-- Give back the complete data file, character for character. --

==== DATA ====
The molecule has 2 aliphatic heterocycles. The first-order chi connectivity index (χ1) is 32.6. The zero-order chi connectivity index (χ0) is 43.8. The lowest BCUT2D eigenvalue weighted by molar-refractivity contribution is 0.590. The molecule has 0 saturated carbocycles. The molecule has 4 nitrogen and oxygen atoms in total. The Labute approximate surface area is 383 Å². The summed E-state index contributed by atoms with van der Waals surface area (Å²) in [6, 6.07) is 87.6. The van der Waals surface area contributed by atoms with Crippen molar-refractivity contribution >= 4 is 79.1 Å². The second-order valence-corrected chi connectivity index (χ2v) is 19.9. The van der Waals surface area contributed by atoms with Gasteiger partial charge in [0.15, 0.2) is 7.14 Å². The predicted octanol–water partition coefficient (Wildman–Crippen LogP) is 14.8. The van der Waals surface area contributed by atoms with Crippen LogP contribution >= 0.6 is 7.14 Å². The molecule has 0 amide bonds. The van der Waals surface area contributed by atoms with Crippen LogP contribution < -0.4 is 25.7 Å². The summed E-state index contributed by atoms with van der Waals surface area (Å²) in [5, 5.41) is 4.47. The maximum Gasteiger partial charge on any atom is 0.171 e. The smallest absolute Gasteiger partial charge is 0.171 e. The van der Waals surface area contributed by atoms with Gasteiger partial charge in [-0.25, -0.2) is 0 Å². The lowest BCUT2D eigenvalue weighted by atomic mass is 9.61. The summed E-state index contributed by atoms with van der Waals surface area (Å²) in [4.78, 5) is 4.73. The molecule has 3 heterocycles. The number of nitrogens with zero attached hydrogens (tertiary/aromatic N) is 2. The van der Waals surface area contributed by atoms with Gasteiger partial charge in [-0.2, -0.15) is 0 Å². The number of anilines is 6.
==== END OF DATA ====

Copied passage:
The molecule has 2 aliphatic heterocycles. The first-order chi connectivity index (χ1) is 32.6. The zero-order chi connectivity index (χ0) is 43.8. The lowest BCUT2D eigenvalue weighted by molar-refractivity contribution is 0.590. The molecule has 0 saturated carbocycles. The molecule has 4 nitrogen and oxygen atoms in total. The Labute approximate surface area is 383 Å². The summed E-state index contributed by atoms with van der Waals surface area (Å²) in [6, 6.07) is 87.6. The van der Waals surface area contributed by atoms with Crippen molar-refractivity contribution >= 4 is 79.1 Å². The second-order valence-corrected chi connectivity index (χ2v) is 19.9. The van der Waals surface area contributed by atoms with Gasteiger partial charge in [0.15, 0.2) is 7.14 Å². The predicted octanol–water partition coefficient (Wildman–Crippen LogP) is 14.8. The van der Waals surface area contributed by atoms with Crippen LogP contribution >= 0.6 is 7.14 Å². The molecule has 0 amide bonds. The van der Waals surface area contributed by atoms with Crippen LogP contribution < -0.4 is 25.7 Å². The summed E-state index contributed by atoms with van der Waals surface area (Å²) in [5, 5.41) is 4.47. The maximum Gasteiger partial charge on any atom is 0.171 e. The smallest absolute Gasteiger partial charge is 0.171 e. The van der Waals surface area contributed by atoms with Gasteiger partial charge in [-0.25, -0.2) is 0 Å². The lowest BCUT2D eigenvalue weighted by atomic mass is 9.61. The summed E-state index contributed by atoms with van der Waals surface area (Å²) in [4.78, 5) is 4.73. The molecule has 3 heterocycles. The number of nitrogens with zero attached hydrogens (tertiary/aromatic N) is 2. The van der Waals surface area contributed by atoms with Gasteiger partial charge in [-0.2, -0.15) is 0 Å². The number of anilines is 6.